Considering I’m still nursing one of my children, it’s been all too easy to develop a maternal connection to my chickens, but it’s natural in the way that I care about their basic sustenance. When I go out to care for my chickens, to bring them warm water when it’s cold, or to fill up their feeder, Mabel and Helen try to escape, although I like to imagine they’re running into my arms. But, our pullets are growing so fast, and much like my kids’ diets, I want to make sure what our girls eat is the best, since what they eat, we will eat.
Conventional feed isn’t an option for our family, so the debate has been whether to settle for Non-GMO or to invest in organic.
Shipping costs for feed are ridiculously high, so we’ve come to rely on local suppliers. Our city has a locally-owned farm supply warehouse that is so pro-chicken, it’s Louisville’s chicken supply headquarters. They provide classes on raising urban (and suburban) chickens, and host chicken swaps to buy, sell, trade, or get together for the free organic fair-trade coffee with other “chickeneers” to talk shop.
The local supplier carries both Non-GMO/Non-soy and organic feeds, and on my last trip to the warehouse (a half hour away) I’d decided to move from the Non-GMO I was using to the organic. But, they were out.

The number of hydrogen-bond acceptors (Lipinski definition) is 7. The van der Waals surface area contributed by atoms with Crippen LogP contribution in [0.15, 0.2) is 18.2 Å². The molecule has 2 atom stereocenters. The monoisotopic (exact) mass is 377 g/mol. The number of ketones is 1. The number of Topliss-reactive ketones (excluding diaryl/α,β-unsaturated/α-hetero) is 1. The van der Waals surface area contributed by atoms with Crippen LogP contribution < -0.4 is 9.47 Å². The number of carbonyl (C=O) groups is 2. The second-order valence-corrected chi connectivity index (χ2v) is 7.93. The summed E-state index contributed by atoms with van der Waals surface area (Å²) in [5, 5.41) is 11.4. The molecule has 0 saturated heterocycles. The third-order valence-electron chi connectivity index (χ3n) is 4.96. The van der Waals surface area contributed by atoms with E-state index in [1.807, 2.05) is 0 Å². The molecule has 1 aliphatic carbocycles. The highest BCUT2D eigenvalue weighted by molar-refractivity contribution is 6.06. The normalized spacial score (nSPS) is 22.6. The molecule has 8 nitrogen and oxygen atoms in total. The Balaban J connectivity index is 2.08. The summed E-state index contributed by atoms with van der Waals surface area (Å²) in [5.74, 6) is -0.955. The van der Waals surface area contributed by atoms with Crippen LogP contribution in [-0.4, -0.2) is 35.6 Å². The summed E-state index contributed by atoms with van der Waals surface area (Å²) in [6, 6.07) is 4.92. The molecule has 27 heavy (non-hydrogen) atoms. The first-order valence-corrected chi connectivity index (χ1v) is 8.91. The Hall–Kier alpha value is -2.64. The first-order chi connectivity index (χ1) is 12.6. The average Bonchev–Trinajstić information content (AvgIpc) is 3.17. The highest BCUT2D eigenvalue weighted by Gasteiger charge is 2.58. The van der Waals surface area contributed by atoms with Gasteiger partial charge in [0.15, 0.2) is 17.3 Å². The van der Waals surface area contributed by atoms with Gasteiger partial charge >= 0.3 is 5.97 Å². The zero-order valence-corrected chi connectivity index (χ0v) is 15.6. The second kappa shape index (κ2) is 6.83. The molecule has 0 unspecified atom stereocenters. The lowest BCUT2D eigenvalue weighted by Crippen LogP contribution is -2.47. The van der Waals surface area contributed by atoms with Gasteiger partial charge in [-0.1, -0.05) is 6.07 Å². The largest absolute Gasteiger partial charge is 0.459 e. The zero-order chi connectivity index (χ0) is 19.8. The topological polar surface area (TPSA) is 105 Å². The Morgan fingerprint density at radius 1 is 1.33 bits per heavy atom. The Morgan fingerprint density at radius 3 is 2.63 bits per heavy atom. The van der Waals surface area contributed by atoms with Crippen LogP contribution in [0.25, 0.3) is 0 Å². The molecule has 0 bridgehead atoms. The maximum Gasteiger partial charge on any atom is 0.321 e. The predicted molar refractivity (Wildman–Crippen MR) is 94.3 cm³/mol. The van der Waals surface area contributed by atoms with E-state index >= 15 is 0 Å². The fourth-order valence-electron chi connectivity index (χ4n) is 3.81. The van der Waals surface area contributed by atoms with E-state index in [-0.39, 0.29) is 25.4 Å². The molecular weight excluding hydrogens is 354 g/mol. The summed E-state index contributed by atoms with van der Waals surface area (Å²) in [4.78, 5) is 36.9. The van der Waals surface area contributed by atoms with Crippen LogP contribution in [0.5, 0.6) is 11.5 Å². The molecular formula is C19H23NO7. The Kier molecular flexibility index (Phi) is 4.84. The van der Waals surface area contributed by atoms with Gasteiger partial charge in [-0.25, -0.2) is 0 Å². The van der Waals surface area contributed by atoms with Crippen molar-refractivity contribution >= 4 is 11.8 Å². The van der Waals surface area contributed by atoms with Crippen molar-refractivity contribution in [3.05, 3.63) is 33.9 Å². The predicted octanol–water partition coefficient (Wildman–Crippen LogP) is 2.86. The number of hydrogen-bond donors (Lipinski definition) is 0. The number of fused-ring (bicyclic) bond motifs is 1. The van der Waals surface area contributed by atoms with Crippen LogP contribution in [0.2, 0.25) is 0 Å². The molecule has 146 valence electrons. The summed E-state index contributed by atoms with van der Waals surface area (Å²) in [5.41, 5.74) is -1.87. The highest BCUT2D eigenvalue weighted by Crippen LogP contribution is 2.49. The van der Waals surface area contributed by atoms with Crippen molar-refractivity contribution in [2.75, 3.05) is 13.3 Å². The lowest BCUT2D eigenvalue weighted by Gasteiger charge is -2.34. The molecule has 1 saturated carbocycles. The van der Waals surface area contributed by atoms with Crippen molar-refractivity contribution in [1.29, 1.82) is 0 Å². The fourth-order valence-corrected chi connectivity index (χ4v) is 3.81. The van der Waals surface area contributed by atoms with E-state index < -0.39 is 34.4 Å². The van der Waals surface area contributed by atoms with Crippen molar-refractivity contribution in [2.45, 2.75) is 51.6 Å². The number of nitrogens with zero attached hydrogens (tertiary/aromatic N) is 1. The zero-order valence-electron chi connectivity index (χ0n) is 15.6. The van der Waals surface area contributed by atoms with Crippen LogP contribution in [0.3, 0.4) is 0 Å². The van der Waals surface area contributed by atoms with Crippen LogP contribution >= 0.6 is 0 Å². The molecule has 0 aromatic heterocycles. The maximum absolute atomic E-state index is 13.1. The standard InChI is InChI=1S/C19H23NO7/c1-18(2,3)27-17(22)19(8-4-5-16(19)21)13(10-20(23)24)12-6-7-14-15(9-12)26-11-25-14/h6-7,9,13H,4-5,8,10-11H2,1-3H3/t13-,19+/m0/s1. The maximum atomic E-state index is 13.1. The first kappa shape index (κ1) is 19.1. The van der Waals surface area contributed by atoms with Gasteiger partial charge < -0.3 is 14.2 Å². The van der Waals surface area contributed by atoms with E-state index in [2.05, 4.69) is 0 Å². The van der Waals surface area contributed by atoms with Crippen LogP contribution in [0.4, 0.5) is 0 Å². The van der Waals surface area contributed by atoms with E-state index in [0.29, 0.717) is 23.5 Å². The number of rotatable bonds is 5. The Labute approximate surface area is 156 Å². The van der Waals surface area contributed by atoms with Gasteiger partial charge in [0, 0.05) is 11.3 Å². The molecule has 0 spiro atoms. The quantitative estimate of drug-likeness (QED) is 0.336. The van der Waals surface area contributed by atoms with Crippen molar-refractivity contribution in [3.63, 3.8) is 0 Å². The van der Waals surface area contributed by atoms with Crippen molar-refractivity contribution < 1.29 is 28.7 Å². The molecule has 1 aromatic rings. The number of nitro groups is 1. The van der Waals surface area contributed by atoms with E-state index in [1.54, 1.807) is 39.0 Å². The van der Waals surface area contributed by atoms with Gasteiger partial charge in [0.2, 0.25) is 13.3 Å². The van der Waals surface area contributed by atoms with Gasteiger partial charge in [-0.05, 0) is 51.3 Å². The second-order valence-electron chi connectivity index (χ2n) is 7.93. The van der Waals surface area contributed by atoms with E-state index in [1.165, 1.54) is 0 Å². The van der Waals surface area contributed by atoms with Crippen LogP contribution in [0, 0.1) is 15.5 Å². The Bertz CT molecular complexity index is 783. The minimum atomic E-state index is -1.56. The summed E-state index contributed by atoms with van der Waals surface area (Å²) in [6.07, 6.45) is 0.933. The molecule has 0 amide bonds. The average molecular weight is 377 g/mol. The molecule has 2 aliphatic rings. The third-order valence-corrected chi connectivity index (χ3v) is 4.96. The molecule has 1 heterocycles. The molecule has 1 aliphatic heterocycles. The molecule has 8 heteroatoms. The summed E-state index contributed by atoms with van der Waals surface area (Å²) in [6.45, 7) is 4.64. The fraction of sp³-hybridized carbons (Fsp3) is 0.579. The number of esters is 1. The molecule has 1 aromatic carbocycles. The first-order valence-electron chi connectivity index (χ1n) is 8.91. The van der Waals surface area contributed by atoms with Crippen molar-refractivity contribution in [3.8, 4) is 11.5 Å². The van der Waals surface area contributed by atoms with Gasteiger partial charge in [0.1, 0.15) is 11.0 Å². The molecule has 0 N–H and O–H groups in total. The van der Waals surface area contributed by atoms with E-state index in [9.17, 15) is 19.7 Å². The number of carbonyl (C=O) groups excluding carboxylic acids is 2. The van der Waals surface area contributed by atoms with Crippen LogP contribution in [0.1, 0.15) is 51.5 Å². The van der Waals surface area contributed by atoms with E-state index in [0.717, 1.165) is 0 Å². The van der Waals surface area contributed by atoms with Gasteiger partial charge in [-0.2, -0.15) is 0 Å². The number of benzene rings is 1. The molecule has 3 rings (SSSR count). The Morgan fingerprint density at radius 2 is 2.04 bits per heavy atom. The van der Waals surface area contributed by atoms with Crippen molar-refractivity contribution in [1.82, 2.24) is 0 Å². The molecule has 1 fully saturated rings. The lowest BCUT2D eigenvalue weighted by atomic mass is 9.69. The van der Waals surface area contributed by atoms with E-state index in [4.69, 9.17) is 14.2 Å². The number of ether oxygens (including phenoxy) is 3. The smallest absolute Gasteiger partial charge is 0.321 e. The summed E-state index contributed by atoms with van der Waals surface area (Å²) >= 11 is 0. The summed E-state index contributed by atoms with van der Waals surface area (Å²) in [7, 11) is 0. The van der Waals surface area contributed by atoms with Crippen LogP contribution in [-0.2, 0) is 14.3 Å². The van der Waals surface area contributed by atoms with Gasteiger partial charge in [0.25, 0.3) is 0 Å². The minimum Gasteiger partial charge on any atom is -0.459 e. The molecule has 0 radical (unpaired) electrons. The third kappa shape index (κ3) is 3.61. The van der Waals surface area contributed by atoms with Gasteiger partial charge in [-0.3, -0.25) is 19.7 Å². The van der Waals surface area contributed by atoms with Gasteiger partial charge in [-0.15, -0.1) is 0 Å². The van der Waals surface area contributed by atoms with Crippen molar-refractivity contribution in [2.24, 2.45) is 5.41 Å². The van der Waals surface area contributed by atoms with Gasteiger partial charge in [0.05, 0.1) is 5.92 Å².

The demand for organics is high in my city, so to score organic feed, I’ll need to find out when they get shipments and buy ahead of my chickens’ demand.
But, is it really a big deal?
Our girls will have fresh grass to graze on a regular basis in their mobile ark, so they are now eating omnivorous diets with access to insects and (gulp) arachnids. So, despite their inarguably natural supplemental feed, pesticide residue will transfer to us through their eggs, even though the levels may be impossibly low. (It’s also possible that the Non-GMO feed is mostly organic, just not USDA certified as such.) With so many opinions, and so many feeds available (at least online), it’s difficult to know what’s really best, and what’s unnecessary.
So, chickeneers, what do you feed your chickens, knowing that your chickens are also feeding your kids, and that your chickens’ body burden may also become yours?
Contact the writer at firstname.lastname@example.org, or visit her website at hurdanger.com.
Photo: Rachel Hurd Anger